I’m taking a few days away from my writing to do some reading and have a mini-break to recharge the batteries. So I wasn’t going to post today at all. But you know me…once my mind starts going as morning gets going…
Although I did some writing on the plane over, I’ve decided to give “Robert,” “Carolina,” “Henry,” and “Marie-Thérèse”, and the others a rest for a few days. They probably could use a short “break” from me, too.😉 While it’s said you should write constantly, you do have to pause now and then and clear your head.
Moreover I don’t want to veer into “killing off” any characters accidentally because I’m feeling briefly somewhat “off” myself. With my mother’s one year death anniversary on the 26th, I’m trying to find a real-life “happy place.” I suppose these Catskills are one of them:
I snapped that photo yesterday afternoon. It doesn’t look like that outside now, I assure you:
A second post in one day? I know, amazing! But I couldn’t mix this with the previous one, really.
As I wrote the other day, I’m flying to New York tomorrow. Heading again for the city of my birth…
Although, technically, I’ll be arriving in Newark, New Jersey. That’s where the airport is. Not landing at JFK.
We met our late friend Kam’s younger sister, Ravi, for a meal last night in central London. They knew all these sorts of places. So while she had been to this restaurant previously, we hadn’t: La Porte des Indes:
It’s a French-Indian place behind Marble Arch tube station. If you are ever in that part of London, it is worth a try. (I also warn you, it is pricey.) Waiting for her to appear, we discovered, as you see on the Google page I captured above, that they do indeed make excellent cocktails:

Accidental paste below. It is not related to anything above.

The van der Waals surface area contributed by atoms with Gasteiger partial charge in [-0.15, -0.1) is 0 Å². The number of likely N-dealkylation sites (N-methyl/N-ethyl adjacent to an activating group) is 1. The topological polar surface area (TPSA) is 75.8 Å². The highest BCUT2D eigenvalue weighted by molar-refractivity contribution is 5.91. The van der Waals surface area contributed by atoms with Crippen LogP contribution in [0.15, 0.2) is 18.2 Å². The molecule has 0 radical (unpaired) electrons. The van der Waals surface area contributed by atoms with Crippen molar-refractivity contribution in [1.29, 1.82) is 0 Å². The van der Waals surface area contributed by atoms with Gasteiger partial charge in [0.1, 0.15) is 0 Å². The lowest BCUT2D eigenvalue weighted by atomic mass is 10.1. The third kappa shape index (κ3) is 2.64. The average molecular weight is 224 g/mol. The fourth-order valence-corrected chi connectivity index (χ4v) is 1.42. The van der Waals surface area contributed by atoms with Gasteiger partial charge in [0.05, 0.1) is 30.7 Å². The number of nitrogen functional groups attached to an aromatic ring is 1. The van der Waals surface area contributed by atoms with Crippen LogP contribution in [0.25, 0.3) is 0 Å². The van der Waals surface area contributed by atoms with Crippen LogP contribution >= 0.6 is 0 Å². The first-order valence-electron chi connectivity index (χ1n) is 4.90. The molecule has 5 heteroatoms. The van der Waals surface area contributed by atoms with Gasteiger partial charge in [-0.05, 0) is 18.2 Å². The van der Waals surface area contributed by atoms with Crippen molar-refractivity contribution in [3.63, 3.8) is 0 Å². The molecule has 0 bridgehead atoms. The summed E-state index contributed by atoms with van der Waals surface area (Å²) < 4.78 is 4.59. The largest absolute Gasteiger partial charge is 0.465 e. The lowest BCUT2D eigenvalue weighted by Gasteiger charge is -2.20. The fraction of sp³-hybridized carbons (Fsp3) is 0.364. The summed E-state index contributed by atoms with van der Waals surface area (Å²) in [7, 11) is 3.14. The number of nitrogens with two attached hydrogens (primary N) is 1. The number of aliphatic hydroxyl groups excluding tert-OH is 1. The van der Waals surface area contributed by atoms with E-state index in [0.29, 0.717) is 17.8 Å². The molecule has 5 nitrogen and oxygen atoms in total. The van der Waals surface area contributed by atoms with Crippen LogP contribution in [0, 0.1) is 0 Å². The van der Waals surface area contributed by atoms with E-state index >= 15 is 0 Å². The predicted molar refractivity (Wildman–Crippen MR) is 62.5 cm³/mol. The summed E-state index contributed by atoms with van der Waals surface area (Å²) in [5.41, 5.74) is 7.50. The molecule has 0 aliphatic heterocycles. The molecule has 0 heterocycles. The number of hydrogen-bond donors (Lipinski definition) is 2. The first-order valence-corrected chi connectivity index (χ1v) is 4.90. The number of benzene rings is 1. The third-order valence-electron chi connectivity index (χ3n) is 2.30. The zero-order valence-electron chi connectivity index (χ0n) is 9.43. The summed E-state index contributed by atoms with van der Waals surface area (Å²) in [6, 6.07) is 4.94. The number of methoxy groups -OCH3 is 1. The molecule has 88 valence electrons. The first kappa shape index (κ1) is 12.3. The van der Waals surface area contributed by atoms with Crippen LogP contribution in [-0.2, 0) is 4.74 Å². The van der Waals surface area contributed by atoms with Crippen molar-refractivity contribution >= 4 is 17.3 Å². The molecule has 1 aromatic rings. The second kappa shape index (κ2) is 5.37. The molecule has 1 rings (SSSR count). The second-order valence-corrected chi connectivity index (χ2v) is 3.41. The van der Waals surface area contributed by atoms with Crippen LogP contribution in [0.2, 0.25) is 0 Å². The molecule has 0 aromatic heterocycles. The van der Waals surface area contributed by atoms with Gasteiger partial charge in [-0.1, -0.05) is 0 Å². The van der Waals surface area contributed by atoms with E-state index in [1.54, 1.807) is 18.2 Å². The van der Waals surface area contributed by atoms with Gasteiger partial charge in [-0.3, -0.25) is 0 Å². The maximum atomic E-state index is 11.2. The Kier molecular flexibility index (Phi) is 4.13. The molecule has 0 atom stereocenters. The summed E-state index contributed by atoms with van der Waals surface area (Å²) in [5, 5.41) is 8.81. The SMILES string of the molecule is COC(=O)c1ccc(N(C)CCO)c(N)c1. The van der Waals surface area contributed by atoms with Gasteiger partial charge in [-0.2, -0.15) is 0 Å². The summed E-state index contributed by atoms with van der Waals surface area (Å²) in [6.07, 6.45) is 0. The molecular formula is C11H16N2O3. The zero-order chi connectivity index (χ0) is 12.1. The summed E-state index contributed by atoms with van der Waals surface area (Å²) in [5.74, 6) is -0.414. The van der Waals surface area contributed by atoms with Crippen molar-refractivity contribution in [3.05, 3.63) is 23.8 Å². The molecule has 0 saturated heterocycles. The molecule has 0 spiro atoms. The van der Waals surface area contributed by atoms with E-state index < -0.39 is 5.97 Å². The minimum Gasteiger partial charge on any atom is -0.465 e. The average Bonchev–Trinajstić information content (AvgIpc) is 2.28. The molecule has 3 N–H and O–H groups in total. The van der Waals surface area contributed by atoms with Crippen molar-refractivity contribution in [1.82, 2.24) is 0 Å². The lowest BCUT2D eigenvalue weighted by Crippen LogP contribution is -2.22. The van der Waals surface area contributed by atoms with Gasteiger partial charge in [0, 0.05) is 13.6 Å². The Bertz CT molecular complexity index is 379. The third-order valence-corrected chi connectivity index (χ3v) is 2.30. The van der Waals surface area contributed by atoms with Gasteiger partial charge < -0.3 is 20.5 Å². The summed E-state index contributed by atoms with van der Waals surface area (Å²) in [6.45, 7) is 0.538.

I’m flying to New York (alone) next week for a 10 day visit to check on my father in Pennsylvania and also check on our house and “lock it down” for a Catskills winter – where temperatures can easily fall to -10C (14F) for days on end. Hopefully, no “local guests” have eaten it completely since I was there in June! You may remember what was awaiting me the last time…
This dawned on me as well as I explained that plan yesterday while I was answering a message from a cousin in Connecticut. Now married with two young sons, she and I grew up living around the corner from each other on Long Island – where none of our families now live any longer. With my mother’s one year anniversary upon us, she’d written me asking how my dad is doing these days.
A year ago today – October 12, 2015 – my novelist uncle (and my godfather) died. Incredibly, my mother would follow her brother on October 26. It has not been a “good year.”
But my recent personal “trials” had actually begun a year and some earlier: on February 2, 2014. On that day we were told (while we were in America) that Kam, our friend of two decades, had died (in London) after several years of illness. Upon hearing the depressing news, I felt sadder and sicker than I had ever felt over a death before in my entire life. A few days later, I wrote about her here.